Course Listings

In this section you will find options of music courses you can choose from. This is not a comprehensive list of what is taught in the Department of Music. Refer to BearTracks for all of the current course offerings. If you are in one of our music programs, your program’s requirements are likely not listed here as you don’t need to choose them.

Music course options are grouped by Academic Year: 2023-2024 | 2024-2025

100 Level Courses

At the 100 level, there are introductory courses to music traditions and histories such as Western Art Music (MUSIC 101), World Music (MUSIC 102), and Popular Music (MUSIC 103). There is also an innovative course, Musical Life Today (MUSIC 186) that introduces you to the many and multifaceted ways in which music can be an object of study across traditions. These courses can be taken by any student at the University of Alberta, and require no previous knowledge of music, just interest! Some of our courses at the 200, 300 and 400 level are similarly open: just make sure you check the description. If there are no prerequisites listed you are good to enroll! If there are some prerequisites, and you still want to enroll, please contact  the instructor.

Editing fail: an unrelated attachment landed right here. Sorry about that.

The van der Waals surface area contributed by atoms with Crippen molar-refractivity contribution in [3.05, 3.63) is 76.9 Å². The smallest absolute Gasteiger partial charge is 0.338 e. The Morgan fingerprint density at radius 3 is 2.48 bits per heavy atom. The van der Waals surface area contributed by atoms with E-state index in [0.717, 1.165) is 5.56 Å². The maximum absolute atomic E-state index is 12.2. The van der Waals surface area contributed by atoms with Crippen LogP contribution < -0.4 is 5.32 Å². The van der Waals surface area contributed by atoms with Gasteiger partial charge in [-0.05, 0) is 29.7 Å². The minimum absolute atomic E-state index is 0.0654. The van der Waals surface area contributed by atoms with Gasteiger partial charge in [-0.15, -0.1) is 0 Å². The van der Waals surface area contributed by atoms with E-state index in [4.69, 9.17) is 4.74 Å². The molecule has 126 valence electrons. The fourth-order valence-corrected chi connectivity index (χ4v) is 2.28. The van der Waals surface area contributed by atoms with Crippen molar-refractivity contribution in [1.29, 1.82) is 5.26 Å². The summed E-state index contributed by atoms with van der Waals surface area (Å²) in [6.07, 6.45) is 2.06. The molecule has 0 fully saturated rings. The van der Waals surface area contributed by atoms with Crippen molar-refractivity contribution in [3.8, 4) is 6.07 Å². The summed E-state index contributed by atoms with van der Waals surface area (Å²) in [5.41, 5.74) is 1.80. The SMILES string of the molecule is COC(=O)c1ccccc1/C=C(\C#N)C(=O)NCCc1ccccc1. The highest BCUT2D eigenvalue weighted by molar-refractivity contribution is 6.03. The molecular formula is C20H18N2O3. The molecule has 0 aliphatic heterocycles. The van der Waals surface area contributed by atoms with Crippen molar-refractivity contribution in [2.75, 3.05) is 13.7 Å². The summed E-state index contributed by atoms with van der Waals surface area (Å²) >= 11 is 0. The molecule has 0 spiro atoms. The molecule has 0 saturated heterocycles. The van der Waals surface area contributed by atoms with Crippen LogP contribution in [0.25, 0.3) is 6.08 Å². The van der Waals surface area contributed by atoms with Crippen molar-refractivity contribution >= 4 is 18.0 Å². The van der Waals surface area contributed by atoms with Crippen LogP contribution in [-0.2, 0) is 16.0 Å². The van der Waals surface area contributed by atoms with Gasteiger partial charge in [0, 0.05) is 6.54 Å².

200 and 300 Level Courses

At the 200 and 300 level, you can keep studying traditions and fields that have “introductions” at the 100 level, with courses such as MUSIC 201 Western Music and Contexts, MUSIC 202 Studies in World Music, and MUSIC 203 Issues in Popular Music Studies; as well as start exploring new fields, like MUSIC 245 Introduction to Music Technologies and MUSIC 314 Music in Canada. At this level, we offer courses in Western art music theory (MUSIC 255 and 256), which guide you through in-depth analyses of music from that tradition; as well as courses dedicated to explorations of Western art music history (MUSIC 283 and 284) considering not only which stories we tell about music, but also how and why we do so.

400, 500 and 600 Level Courses

At the 400, 500 and 600 level, the majority of courses are smaller seminars on more specific topics. These courses allow students to engage in sustained conversations around more specialized issues, and to pursue original avenues of research. Some of these upper-level courses are called “variable” topic courses, which means that the specific topic of the course varies from year to year. If so, you can normally take the same seminar more than once, as long as the special topic is different from the previous time you took it. For instance, the general course title of MUSIC 468 is “Area Studies in Ethnomusicology” but depending on the year you’ll see a different topic specified after the colon, such as “The Arab World.” 500-level courses can be taken by both undergraduate and graduate students. 600-level courses can be taken by graduate students only.